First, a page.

Israel is rapidly losing the hearts and minds of the Egyptian public. This is clearly evident from Egyptian press commentary and individual remarks following the Israeli annexation of the Golan Heights.
''When Israel made a peace treaty with Egypt,'' says one Foreign Ministry official, ''it opened a bank account with the Egyptian public. They are drawing from that account very fast, and reaching the point of overdraft.''
Israeli Prime Minister Menachem Begin's latest action has presented Egyptian President Hosni Mubarak with his first serious foreign policy challenge. At the same time it has given Camp David critics in Egypt the kind of ammunition used to undermine the late Anwar Sadat's credibility with the Egyptian public.
While Sadat was alive, his Egyptian critics blamed him personally, as one of the architects of the Camp David accords, for belligerent Israeli acts aimed at other Arab countries, saying the peace treaty had served to strengthen Israel's hand.
With Mubarak, however, it is accepted that Camp David is his inherited offspring, and his most important task now is to get the rest of Sinai back.
The anger and the blame are being placed squarely on Israel's shoulders.
''It casts some doubt now on the (Israeli) peace movement,'' says the Egyptian official. ''Where are the so-called doves in Israeli politics?''
Many observers in Cairo interpret Mr. Begin's sudden move on the Golan question as a sort of test for Mubarak before the final withdrawal takes place.
''We are a patient people,'' says the official. ''We can stand provocations.''
The first reaction of the Mubarak government has been limited to denouncing the annexation and calling for United Nations action and consultations with the United States.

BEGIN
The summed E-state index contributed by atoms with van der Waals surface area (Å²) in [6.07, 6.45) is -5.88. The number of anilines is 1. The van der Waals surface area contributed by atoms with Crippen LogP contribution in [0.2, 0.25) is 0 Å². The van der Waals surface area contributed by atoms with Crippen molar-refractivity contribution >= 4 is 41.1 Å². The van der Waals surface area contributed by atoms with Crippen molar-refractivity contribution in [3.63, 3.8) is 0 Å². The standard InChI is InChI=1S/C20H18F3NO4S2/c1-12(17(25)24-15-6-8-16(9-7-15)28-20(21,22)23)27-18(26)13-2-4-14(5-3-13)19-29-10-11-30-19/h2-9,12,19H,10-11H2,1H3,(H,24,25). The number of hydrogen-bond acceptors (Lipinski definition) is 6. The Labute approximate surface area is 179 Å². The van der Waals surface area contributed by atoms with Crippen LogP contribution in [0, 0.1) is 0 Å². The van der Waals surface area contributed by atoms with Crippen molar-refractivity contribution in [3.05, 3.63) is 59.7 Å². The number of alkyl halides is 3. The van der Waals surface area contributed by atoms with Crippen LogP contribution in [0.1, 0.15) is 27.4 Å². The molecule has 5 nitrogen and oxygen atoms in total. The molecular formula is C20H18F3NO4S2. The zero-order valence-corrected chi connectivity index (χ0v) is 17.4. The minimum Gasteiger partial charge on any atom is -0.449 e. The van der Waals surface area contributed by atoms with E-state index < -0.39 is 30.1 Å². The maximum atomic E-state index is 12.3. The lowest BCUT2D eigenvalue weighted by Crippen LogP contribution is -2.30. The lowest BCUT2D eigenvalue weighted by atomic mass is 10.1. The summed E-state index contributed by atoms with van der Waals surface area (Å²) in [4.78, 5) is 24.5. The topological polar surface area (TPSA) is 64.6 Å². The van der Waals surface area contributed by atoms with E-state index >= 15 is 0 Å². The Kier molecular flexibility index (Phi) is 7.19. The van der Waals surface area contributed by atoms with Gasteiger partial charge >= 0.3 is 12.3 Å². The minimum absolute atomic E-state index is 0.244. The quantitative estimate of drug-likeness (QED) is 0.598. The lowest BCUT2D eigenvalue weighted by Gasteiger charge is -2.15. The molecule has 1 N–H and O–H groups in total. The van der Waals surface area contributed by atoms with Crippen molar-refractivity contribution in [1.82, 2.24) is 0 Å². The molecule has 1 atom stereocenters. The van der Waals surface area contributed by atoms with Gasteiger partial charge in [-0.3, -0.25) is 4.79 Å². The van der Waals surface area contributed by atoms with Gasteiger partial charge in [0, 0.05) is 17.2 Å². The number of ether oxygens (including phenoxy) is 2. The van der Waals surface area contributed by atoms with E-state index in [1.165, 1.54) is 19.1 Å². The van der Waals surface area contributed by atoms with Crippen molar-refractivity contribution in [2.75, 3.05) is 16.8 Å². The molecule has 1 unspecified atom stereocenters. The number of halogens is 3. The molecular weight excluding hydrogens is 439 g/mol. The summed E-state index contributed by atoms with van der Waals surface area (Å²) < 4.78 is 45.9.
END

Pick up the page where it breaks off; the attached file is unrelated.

President Mubarak has ruled out any military action on behalf of the Syrians, saying, ''We are not going to slip or do something on which we are not consulted before. If Syria decides to start a war with Israel, it is her business.''
The Egyptian delegation to the Palestinian autonomy talks returned a day early from their discussions in Israel, but there are conflicting reports as to whether it was due to the Israeli annexation law, passed by the Knesset (parliament) Dec. 14.
After Israel's annexation of east Jerusalem in May 1980, the bombing of the Iraqi reactor in June 1981, and the bombing of Beirut in July, deep disillusionment about Israel has set in among Egyptians.
''We may well wonder on what basis Israel seeks to achieve comprehensive peace with its neighbors,'' the newspaper al-Goumhouria editorialized, ''now that it has annexed the Golan and rejected every Palestinian right to the land of Palestine, and continued its aggression on Lebanon.''